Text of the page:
If you work in an industrial plant and have movable equipment set up on steel caster wheels, these casters should be inspected periodically to ensure that the equipment can be moved safely without breaking the wheels off. Use the following three-step guide to thoroughly check your factory equipment's steel casters.
Step 1: Inspect The Wheels And Axles
The first step in checking the casters is to inspect the wheels and axles. Worn wheels could make the equipment rattle or jump while being moved. They could also break if the tread or casing has become worn or brittle. When axles are frozen or gunked up, this prevents smooth movement of the wheels, potentially making the equipment stop abruptly and causing it to tip over.
When looking at the wheels, run your finger over the entire surface. You should feel the texture of the tread but should not feel any inconsistencies, such as random smooth spots. Also, feel for jagged edges that could indicate the rubber has torn. If the wheel has become smooth or ripped, it will need to be replaced.
After checking the tread on all of the wheels, look at the axle pin located in the center of each wheel. Look for signs of rust or corrosion. Also, check to make sure there is no dirt between the pin and wheel that could keep the axle from spinning freely.
Unlock the axle and spin the wheel while looking at it from the side, then looking straight down. You should see no wobbling or uneven rotation. If you do, the wheel or axle may need to be replaced.
Step 2: Look At The Frames And Fasteners
Once you have inspected the wheels and axles, the next things to look at are the frames and fasteners of the casters. This includes examining the nuts and bolts to make sure they are tight and free of rust. It also involves checking the welds to make sure they are fully intact.
Use your index finger and thumb to check each bolt and nut. There should not be any movement. If any do move, use a crescent or socket wrench to tighten the nut or bolt in question. If any does not tighten after several attempts, the threads may be stripped. If so, replace them with the same sized bolt or nut.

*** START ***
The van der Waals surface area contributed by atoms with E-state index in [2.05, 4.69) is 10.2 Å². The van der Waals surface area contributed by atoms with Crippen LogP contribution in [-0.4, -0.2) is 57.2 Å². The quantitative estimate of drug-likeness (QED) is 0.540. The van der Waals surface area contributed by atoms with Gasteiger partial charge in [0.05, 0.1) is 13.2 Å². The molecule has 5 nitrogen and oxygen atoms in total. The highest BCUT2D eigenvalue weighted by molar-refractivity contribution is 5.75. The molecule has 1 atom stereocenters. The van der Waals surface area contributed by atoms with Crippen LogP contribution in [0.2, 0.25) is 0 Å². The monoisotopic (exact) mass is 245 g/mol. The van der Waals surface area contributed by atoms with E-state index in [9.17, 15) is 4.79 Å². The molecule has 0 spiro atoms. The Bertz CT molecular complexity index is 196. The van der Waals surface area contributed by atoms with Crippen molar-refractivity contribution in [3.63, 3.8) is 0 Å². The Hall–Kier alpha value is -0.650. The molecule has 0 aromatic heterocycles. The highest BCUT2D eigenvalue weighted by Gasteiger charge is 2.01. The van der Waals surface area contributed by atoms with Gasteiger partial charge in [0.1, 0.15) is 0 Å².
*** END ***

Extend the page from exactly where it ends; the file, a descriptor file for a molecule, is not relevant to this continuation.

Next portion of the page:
Once you have ensured that all nuts and bolts are tight, look at the weld points holding the casters to the equipment. If you see any hairline cracks or obvious breaks, do not continue using the equipment, as the welds could break can cause it to topple. Instead, either consult with your factory's maintenance mechanic or call the supplier for recommendations on how to proceed.
Step 3: Check The Casters' Lubricant
Once you have checked the physical components of the casters, look to see if the axles, bearings and bolts are properly lubricated. Lubrication is essential for keeping the casters free from rust and moving smoothly. However, make sure you do not get any lubricant on the wheels themselves, as this could make them slip and slide with the slightest bump.
Run your finger along the axles and bolts. There should be a thin film. If not, apply a small amount of water-resistant lubricant as recommended by your supplier. Then, place several drops in the lubricant well to keep the bearings lubricated. The amount will depend on your particular equipment's specifications, so you may need to consult the manual or contact manufacturer.
While checking the equipment's casters, you may find that they have become warped or rusted. If the equipment is lightweight, such as a work table, you could install new ones yourself. However, if the equipment is heavy or highly specialized, you may want to contact your industrial supplier for their recommendation on how to replace the steel casters.
For more information on steel casters, contact an industrial supply company.Share